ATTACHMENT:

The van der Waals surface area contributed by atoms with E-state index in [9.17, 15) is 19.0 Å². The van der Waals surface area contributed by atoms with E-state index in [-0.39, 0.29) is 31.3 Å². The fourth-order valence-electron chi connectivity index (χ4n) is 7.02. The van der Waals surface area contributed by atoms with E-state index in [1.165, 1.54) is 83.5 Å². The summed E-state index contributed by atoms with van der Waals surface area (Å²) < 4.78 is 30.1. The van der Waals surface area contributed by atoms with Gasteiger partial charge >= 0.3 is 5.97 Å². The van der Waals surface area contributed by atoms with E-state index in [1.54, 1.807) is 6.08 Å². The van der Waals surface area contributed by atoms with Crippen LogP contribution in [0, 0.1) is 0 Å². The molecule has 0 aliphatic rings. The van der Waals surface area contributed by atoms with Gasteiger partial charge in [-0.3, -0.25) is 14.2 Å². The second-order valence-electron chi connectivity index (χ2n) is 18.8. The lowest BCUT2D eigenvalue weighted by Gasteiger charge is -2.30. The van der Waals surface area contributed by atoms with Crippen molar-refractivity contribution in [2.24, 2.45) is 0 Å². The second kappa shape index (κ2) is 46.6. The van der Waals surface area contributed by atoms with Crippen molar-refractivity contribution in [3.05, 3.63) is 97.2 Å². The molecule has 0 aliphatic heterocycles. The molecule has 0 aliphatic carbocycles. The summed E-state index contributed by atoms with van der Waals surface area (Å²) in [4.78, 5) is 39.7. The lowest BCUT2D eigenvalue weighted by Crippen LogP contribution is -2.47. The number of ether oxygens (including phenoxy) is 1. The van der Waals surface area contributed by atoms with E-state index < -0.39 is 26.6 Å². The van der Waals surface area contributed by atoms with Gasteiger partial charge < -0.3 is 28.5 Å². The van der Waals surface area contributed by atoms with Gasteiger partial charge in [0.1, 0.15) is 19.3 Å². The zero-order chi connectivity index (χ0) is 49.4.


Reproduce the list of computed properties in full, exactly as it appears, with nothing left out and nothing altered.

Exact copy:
The van der Waals surface area contributed by atoms with E-state index in [9.17, 15) is 19.0 Å². The van der Waals surface area contributed by atoms with E-state index in [-0.39, 0.29) is 31.3 Å². The fourth-order valence-electron chi connectivity index (χ4n) is 7.02. The van der Waals surface area contributed by atoms with E-state index in [1.165, 1.54) is 83.5 Å². The summed E-state index contributed by atoms with van der Waals surface area (Å²) < 4.78 is 30.1. The van der Waals surface area contributed by atoms with Gasteiger partial charge >= 0.3 is 5.97 Å². The van der Waals surface area contributed by atoms with E-state index in [1.54, 1.807) is 6.08 Å². The van der Waals surface area contributed by atoms with Crippen LogP contribution in [0, 0.1) is 0 Å². The molecule has 0 aliphatic rings. The van der Waals surface area contributed by atoms with Gasteiger partial charge in [-0.3, -0.25) is 14.2 Å². The second-order valence-electron chi connectivity index (χ2n) is 18.8. The lowest BCUT2D eigenvalue weighted by Gasteiger charge is -2.30. The van der Waals surface area contributed by atoms with Crippen molar-refractivity contribution in [2.24, 2.45) is 0 Å². The second kappa shape index (κ2) is 46.6. The van der Waals surface area contributed by atoms with Crippen molar-refractivity contribution in [3.05, 3.63) is 97.2 Å². The molecule has 0 aliphatic heterocycles. The molecule has 0 aliphatic carbocycles. The summed E-state index contributed by atoms with van der Waals surface area (Å²) in [4.78, 5) is 39.7. The lowest BCUT2D eigenvalue weighted by Crippen LogP contribution is -2.47. The number of ether oxygens (including phenoxy) is 1. The van der Waals surface area contributed by atoms with E-state index < -0.39 is 26.6 Å². The van der Waals surface area contributed by atoms with Gasteiger partial charge < -0.3 is 28.5 Å². The van der Waals surface area contributed by atoms with Gasteiger partial charge in [0.1, 0.15) is 19.3 Å². The zero-order chi connectivity index (χ0) is 49.4.